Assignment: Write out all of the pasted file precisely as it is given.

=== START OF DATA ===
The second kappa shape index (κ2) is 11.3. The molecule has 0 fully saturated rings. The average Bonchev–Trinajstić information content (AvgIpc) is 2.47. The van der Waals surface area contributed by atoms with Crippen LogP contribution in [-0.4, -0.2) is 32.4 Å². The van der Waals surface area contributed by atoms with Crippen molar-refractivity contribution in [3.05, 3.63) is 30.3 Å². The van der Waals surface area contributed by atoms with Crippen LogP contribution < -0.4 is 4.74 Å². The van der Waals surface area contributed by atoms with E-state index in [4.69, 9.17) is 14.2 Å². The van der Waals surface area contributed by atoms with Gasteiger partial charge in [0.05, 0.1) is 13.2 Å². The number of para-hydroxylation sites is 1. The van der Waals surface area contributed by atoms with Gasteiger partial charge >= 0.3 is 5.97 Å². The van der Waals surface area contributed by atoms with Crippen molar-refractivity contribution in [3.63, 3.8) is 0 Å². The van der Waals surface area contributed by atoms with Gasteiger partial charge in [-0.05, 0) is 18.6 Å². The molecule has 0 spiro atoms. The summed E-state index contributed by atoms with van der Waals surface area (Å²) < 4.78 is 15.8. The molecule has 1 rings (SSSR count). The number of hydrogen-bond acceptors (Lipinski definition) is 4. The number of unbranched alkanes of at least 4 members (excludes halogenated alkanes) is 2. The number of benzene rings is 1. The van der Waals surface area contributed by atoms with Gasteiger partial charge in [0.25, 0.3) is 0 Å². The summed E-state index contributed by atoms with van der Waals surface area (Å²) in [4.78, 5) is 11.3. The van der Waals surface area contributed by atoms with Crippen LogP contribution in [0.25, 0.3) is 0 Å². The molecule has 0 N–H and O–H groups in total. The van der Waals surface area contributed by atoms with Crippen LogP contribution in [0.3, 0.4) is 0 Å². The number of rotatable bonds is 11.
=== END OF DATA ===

The second kappa shape index (κ2) is 11.3. The molecule has 0 fully saturated rings. The average Bonchev–Trinajstić information content (AvgIpc) is 2.47. The van der Waals surface area contributed by atoms with Crippen LogP contribution in [-0.4, -0.2) is 32.4 Å². The van der Waals surface area contributed by atoms with Crippen molar-refractivity contribution in [3.05, 3.63) is 30.3 Å². The van der Waals surface area contributed by atoms with Crippen LogP contribution < -0.4 is 4.74 Å². The van der Waals surface area contributed by atoms with E-state index in [4.69, 9.17) is 14.2 Å². The van der Waals surface area contributed by atoms with Gasteiger partial charge in [0.05, 0.1) is 13.2 Å². The number of para-hydroxylation sites is 1. The van der Waals surface area contributed by atoms with Gasteiger partial charge >= 0.3 is 5.97 Å². The van der Waals surface area contributed by atoms with Crippen molar-refractivity contribution in [3.63, 3.8) is 0 Å². The van der Waals surface area contributed by atoms with Gasteiger partial charge in [-0.05, 0) is 18.6 Å². The molecule has 0 spiro atoms. The summed E-state index contributed by atoms with van der Waals surface area (Å²) < 4.78 is 15.8. The molecule has 1 rings (SSSR count). The number of hydrogen-bond acceptors (Lipinski definition) is 4. The number of unbranched alkanes of at least 4 members (excludes halogenated alkanes) is 2. The number of benzene rings is 1. The van der Waals surface area contributed by atoms with Gasteiger partial charge in [0.25, 0.3) is 0 Å². The summed E-state index contributed by atoms with van der Waals surface area (Å²) in [4.78, 5) is 11.3. The van der Waals surface area contributed by atoms with Crippen LogP contribution in [0.25, 0.3) is 0 Å². The molecule has 0 N–H and O–H groups in total. The van der Waals surface area contributed by atoms with Crippen LogP contribution in [0.3, 0.4) is 0 Å². The number of rotatable bonds is 11.